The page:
The NCAA wants you to know that domestic abuse is bad.
However, when it comes to actually disciplining students arrested for abuse, college sports' governing body is punting.
NCAA president Mark Emmert told reporters last week that individual schools, not the over-arching institution that already governs eligibility and recruitment, are responsible for handling issues of domestic violence and sexual assault.
"If a student-athlete engages in bad behavior, they have to be subject to the same standards of conduct as everyone else," Emmert told reporters before speaking about the future of college sports at Kansas City's Rockhurt University.
The NCAA's highest ranking officials, including Emmert, are probably very happy to leave discipline to their member schools. After all, look at the heat NFL Commissioner Roger Goodell has taken over his inappropriate inaction regarding the high-profile abuse committed by former Ravens running back Ray Rice.
However, trying to say that schools should control punishment of their athletes simply to treat them like other students is laughable at best.
Emmert just reached for the easiest excuse available to avoid taking responsibility for punishing college players.
The student-athlete fallacy
Simply put, athletes aren't treated like regular students right now.
Can regular students be drug tested regularly and randomly throughout the semester, as often as 188 times in eight months? Do they have other students assigned to track them and make sure they are going to class, and to snitch on them if they don't? Short of failing their classes, are ordinary students required to meet a certain G.P.A. to keep participating in activities on campus?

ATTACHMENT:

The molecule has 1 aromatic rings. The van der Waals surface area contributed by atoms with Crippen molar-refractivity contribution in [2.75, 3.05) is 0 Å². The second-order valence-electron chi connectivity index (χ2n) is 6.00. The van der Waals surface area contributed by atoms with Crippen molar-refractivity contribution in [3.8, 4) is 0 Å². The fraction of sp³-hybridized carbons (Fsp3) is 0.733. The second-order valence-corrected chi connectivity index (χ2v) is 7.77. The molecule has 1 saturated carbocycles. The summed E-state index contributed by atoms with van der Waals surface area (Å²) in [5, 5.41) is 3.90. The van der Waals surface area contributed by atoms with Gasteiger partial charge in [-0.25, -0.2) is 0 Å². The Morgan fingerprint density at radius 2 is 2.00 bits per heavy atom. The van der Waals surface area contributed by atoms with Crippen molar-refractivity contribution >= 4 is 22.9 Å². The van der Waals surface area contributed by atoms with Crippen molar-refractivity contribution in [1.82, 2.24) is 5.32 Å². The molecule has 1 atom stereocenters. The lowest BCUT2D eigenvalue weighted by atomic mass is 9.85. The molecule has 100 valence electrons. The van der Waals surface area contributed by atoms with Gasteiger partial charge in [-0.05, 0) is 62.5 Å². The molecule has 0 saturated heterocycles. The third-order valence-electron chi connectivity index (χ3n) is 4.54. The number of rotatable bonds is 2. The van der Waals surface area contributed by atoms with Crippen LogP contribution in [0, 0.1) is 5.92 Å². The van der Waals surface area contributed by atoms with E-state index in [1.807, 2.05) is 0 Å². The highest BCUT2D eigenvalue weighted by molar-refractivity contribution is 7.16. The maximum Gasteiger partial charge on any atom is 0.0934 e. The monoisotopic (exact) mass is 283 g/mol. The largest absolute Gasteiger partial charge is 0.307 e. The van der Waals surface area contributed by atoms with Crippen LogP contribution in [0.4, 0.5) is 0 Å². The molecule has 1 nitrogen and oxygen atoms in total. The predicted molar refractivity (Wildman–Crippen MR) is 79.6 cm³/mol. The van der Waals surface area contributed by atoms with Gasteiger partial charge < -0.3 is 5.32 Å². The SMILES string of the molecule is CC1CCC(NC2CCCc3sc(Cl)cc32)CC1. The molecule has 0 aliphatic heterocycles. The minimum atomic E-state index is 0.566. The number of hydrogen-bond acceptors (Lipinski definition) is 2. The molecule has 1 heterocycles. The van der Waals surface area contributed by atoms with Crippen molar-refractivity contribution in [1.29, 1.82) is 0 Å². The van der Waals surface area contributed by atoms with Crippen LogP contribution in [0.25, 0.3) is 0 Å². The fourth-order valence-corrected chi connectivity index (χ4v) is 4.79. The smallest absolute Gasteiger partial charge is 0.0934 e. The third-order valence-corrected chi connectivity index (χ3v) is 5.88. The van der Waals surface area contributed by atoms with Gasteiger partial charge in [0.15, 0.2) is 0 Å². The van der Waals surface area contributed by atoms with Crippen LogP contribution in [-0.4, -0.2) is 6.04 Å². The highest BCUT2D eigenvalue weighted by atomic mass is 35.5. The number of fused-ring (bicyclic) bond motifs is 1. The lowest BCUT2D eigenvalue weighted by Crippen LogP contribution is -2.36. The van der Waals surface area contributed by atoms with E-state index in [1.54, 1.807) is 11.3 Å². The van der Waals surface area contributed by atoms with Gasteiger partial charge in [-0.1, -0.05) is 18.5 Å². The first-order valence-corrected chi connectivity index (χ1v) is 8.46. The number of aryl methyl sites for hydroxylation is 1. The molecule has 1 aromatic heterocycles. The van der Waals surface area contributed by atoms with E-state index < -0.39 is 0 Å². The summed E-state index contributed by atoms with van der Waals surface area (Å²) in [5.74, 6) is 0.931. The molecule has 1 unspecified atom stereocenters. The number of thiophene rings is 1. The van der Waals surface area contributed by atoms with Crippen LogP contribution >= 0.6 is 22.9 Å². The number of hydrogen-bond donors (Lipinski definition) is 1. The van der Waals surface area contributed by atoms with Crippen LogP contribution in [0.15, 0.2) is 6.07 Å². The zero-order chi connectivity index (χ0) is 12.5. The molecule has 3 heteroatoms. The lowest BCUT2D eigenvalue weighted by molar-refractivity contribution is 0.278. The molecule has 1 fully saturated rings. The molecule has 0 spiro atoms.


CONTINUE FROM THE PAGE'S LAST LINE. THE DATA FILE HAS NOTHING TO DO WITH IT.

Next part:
No, college athletes are already treated very differently from ordinary students. Not only that, but the NCAA plays a major role in setting that difference. It makes rules regarding how players can profit off their likeness, what kind of meals the athletic institutions can provide on their behalf and what grades are required to keep them on the field.
To claim that student-athletes "should be subject to the same standards of conduct as everyone else," is to ignore the fact that due to the NCAA's supervision, student-athletes are almost never treated like their fellow students.
Whether to intervene
That's not to say that the NCAA should be micro-managing its member schools.
There is no overarching reason why big brother should so strictly regulate what colleges do with their athletes, at least, not in the way it currently does.
But if the NCAA is going to inject itself into academics and drug policy, why shouldn't it also fight to decrease the number of athletes who continue to play after domestic and child abuse cases?
That hypocritical stance lies at the heart of the NCAA's silly insistence on the legitimacy of calling its stars "student-athletes." The NCAA recently launched a partnership with the White House called "It's On Us," to help young men and women take more responsibility for themselves and their behavior.
But really, it's the NCAA that should be taking more responsibility. Or if you're going to shy away from that, at least try not to be the moral overload in other handpicked arenas at the same time.